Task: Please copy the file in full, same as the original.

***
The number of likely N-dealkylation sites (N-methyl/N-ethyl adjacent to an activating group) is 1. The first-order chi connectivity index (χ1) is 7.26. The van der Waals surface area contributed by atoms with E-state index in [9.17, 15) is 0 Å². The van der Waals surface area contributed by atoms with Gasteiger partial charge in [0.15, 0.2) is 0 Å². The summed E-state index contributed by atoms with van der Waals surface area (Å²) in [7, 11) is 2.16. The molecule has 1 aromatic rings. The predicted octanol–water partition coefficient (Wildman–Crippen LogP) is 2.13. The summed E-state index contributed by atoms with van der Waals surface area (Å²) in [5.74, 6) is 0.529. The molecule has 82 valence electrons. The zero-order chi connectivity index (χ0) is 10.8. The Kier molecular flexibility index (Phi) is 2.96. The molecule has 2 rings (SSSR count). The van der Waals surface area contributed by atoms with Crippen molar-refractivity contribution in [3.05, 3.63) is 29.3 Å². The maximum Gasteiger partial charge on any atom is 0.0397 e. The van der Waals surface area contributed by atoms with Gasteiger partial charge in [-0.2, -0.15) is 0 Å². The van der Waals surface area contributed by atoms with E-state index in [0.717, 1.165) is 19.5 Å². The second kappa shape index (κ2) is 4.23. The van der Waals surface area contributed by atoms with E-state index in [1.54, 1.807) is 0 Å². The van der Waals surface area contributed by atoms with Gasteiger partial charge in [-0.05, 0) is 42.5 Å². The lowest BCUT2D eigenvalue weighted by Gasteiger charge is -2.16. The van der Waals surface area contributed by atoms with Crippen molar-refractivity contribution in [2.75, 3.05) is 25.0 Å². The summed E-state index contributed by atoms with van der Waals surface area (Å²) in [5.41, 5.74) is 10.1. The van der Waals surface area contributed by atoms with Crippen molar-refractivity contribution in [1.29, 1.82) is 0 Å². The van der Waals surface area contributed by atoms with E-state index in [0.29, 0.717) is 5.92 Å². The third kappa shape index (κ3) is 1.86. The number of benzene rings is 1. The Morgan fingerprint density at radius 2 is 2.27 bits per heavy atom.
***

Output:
The number of likely N-dealkylation sites (N-methyl/N-ethyl adjacent to an activating group) is 1. The first-order chi connectivity index (χ1) is 7.26. The van der Waals surface area contributed by atoms with E-state index in [9.17, 15) is 0 Å². The van der Waals surface area contributed by atoms with Gasteiger partial charge in [0.15, 0.2) is 0 Å². The summed E-state index contributed by atoms with van der Waals surface area (Å²) in [7, 11) is 2.16. The molecule has 1 aromatic rings. The predicted octanol–water partition coefficient (Wildman–Crippen LogP) is 2.13. The summed E-state index contributed by atoms with van der Waals surface area (Å²) in [5.74, 6) is 0.529. The molecule has 82 valence electrons. The zero-order chi connectivity index (χ0) is 10.8. The Kier molecular flexibility index (Phi) is 2.96. The molecule has 2 rings (SSSR count). The van der Waals surface area contributed by atoms with Crippen molar-refractivity contribution in [3.05, 3.63) is 29.3 Å². The maximum Gasteiger partial charge on any atom is 0.0397 e. The van der Waals surface area contributed by atoms with Gasteiger partial charge in [-0.2, -0.15) is 0 Å². The van der Waals surface area contributed by atoms with E-state index in [0.717, 1.165) is 19.5 Å². The second kappa shape index (κ2) is 4.23. The van der Waals surface area contributed by atoms with E-state index in [1.54, 1.807) is 0 Å². The van der Waals surface area contributed by atoms with Gasteiger partial charge in [-0.05, 0) is 42.5 Å². The lowest BCUT2D eigenvalue weighted by Gasteiger charge is -2.16. The van der Waals surface area contributed by atoms with Crippen molar-refractivity contribution in [2.75, 3.05) is 25.0 Å². The summed E-state index contributed by atoms with van der Waals surface area (Å²) in [5.41, 5.74) is 10.1. The van der Waals surface area contributed by atoms with Crippen molar-refractivity contribution in [1.29, 1.82) is 0 Å². The van der Waals surface area contributed by atoms with E-state index in [0.29, 0.717) is 5.92 Å². The third kappa shape index (κ3) is 1.86. The number of benzene rings is 1. The Morgan fingerprint density at radius 2 is 2.27 bits per heavy atom.